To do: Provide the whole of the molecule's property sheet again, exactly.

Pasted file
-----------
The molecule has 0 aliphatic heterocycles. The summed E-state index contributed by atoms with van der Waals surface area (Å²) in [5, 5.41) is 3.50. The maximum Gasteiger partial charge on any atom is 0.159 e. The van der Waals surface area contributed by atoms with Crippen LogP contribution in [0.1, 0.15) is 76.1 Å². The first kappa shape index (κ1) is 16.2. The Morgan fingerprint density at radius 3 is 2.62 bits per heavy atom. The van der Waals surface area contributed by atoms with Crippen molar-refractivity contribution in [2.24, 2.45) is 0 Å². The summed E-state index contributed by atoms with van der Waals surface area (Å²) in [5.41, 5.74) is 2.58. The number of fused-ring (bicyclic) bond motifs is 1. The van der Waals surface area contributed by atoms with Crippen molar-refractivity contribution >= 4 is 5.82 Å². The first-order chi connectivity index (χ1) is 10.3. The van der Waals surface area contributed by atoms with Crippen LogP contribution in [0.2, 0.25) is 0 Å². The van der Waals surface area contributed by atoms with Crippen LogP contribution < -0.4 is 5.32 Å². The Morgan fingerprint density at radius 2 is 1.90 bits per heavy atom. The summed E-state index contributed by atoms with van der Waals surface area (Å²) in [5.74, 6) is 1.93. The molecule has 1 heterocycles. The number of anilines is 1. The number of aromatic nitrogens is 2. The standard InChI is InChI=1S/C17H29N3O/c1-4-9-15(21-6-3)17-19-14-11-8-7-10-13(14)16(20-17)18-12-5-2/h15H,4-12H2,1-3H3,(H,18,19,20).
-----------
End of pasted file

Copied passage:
The molecule has 0 aliphatic heterocycles. The summed E-state index contributed by atoms with van der Waals surface area (Å²) in [5, 5.41) is 3.50. The maximum Gasteiger partial charge on any atom is 0.159 e. The van der Waals surface area contributed by atoms with Crippen LogP contribution in [0.1, 0.15) is 76.1 Å². The first kappa shape index (κ1) is 16.2. The Morgan fingerprint density at radius 3 is 2.62 bits per heavy atom. The van der Waals surface area contributed by atoms with Crippen molar-refractivity contribution in [2.24, 2.45) is 0 Å². The summed E-state index contributed by atoms with van der Waals surface area (Å²) in [5.41, 5.74) is 2.58. The number of fused-ring (bicyclic) bond motifs is 1. The van der Waals surface area contributed by atoms with Crippen molar-refractivity contribution >= 4 is 5.82 Å². The first-order chi connectivity index (χ1) is 10.3. The van der Waals surface area contributed by atoms with Crippen LogP contribution in [0.2, 0.25) is 0 Å². The van der Waals surface area contributed by atoms with Crippen LogP contribution < -0.4 is 5.32 Å². The Morgan fingerprint density at radius 2 is 1.90 bits per heavy atom. The summed E-state index contributed by atoms with van der Waals surface area (Å²) in [5.74, 6) is 1.93. The molecule has 1 heterocycles. The number of anilines is 1. The number of aromatic nitrogens is 2. The standard InChI is InChI=1S/C17H29N3O/c1-4-9-15(21-6-3)17-19-14-11-8-7-10-13(14)16(20-17)18-12-5-2/h15H,4-12H2,1-3H3,(H,18,19,20).